Pyramid scheme fraud involves an unsustainable business which rewards people for enrolling others into a business that offers a non-existent or worthless product.
A fraudster advertises a multi-level investment scheme that offers extraordinary profits for little or no risk.
You’re required to pay a fee to enter the investment scheme.
You’re then required to recruit friends or family members to enter the scheme. If you do this successfully, you’re paid out of their receipts. They are then told to recruit others to keep the chain going.
Your money is not actually invested in any product. Instead, it’s simply passed up the chain of investors. Because pyramid schemes are unauthorised and make no profits, you’re very unlikely to recover any lost investment. While the fraudster at the top will collect most of the profits, those who entered the scheme later end up losing out.
Legitimate trading schemes rely on valuable goods and services, while illegal pyramid schemes focus simply on recruiting more and more investors.
Using hard-sell techniques, fraudsters try to pressure you into making rushed decisions, giving you no time to consider the nature of the investment.
Fraudsters aim to make their business seem legitimate. This means they will often use technical jargon, impressive job titles and mock websites to look credible. If you have any suspicions about a scheme’s authenticity, you should investigate the company’s status and contact details.
Are you a victim of pyramid scheme fraud?
- You’ve been approached about a multi-level investment scheme that offers great-sounding profits with little or no risk.
- You’ve paid a fee to join the scheme.
- You’ve enrolled others on the scheme and already earned money from your efforts.
What should you do if you’re a victim of pyramid scheme fraud?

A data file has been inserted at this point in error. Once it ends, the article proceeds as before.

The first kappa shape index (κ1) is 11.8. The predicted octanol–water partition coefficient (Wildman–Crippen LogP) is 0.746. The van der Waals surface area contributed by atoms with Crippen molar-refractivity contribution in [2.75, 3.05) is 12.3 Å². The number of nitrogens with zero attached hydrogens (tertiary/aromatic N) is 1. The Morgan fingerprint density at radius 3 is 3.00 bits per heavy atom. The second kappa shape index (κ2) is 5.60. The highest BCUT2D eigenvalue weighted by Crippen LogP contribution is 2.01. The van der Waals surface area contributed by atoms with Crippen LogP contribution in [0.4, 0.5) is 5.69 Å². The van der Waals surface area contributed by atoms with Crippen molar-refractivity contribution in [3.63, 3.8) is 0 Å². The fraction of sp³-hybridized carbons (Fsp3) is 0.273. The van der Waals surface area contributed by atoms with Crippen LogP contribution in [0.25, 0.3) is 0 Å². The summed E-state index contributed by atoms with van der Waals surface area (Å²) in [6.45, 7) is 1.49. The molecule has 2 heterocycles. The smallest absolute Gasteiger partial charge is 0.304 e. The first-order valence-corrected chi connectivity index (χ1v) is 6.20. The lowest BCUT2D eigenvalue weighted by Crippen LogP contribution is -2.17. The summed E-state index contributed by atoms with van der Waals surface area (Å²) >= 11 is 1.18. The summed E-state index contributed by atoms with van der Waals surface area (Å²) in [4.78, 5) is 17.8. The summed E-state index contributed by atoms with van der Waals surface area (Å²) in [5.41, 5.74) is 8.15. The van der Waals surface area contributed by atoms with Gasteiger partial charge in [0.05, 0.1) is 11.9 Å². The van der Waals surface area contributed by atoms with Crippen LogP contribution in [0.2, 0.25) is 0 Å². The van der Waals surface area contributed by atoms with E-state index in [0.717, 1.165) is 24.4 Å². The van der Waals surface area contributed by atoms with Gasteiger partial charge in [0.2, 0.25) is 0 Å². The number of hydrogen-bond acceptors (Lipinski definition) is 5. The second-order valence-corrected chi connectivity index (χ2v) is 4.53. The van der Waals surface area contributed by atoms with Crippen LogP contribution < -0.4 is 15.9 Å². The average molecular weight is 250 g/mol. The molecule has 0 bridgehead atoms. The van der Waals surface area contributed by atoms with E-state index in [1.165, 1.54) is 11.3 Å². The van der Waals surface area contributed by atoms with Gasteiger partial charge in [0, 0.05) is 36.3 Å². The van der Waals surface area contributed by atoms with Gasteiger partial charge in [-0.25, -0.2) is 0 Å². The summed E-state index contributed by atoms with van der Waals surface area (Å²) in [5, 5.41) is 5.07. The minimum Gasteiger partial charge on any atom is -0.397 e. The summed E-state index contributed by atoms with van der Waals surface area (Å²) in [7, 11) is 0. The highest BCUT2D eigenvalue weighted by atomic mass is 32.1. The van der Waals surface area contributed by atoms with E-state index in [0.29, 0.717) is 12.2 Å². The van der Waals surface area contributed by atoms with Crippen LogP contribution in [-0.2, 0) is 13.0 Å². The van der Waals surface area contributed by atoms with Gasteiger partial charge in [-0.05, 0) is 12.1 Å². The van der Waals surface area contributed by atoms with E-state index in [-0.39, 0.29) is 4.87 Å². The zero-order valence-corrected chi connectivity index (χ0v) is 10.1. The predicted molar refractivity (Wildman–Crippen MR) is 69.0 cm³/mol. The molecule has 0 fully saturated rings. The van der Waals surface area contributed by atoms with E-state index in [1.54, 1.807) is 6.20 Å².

- Report the fraud to Action Fraud
- If you think you’re actively participating in a pyramid scheme, break off contact with the fraudsters immediately and don’t invest any more money
- If you’ve given the fraudsters your bank account details, alert your bank immediately.
- Keep any written communications you’ve received from the pyramid scheme. They may help you give evidence to the authorities.
- Be aware that you’re now likely to be a target for other frauds. Fraudsters often share details about people they’ve successfully targeted or approached, using different identities to commit further frauds
- People who’ve already fallen victim to fraudsters are particularly vulnerable to the fraud recovery fraud. This is when fraudsters contact people who have already lost money through fraud and claim to be law enforcement officers or lawyers. They advise the victim that they can help them recover their lost money – but request a fee.
Protect yourself against pyramid scheme fraud
- If you’re considering any type of investment, always remember: if it seems too good to be true, it probably is. High returns can only be achieved with high risk.
- Pyramid schemes often involve products that are overpriced and have no real resale value. You should think about the true value of your investment before convincing friends and family to join the scheme.
If fraud has been committed, report it to Action Fraud.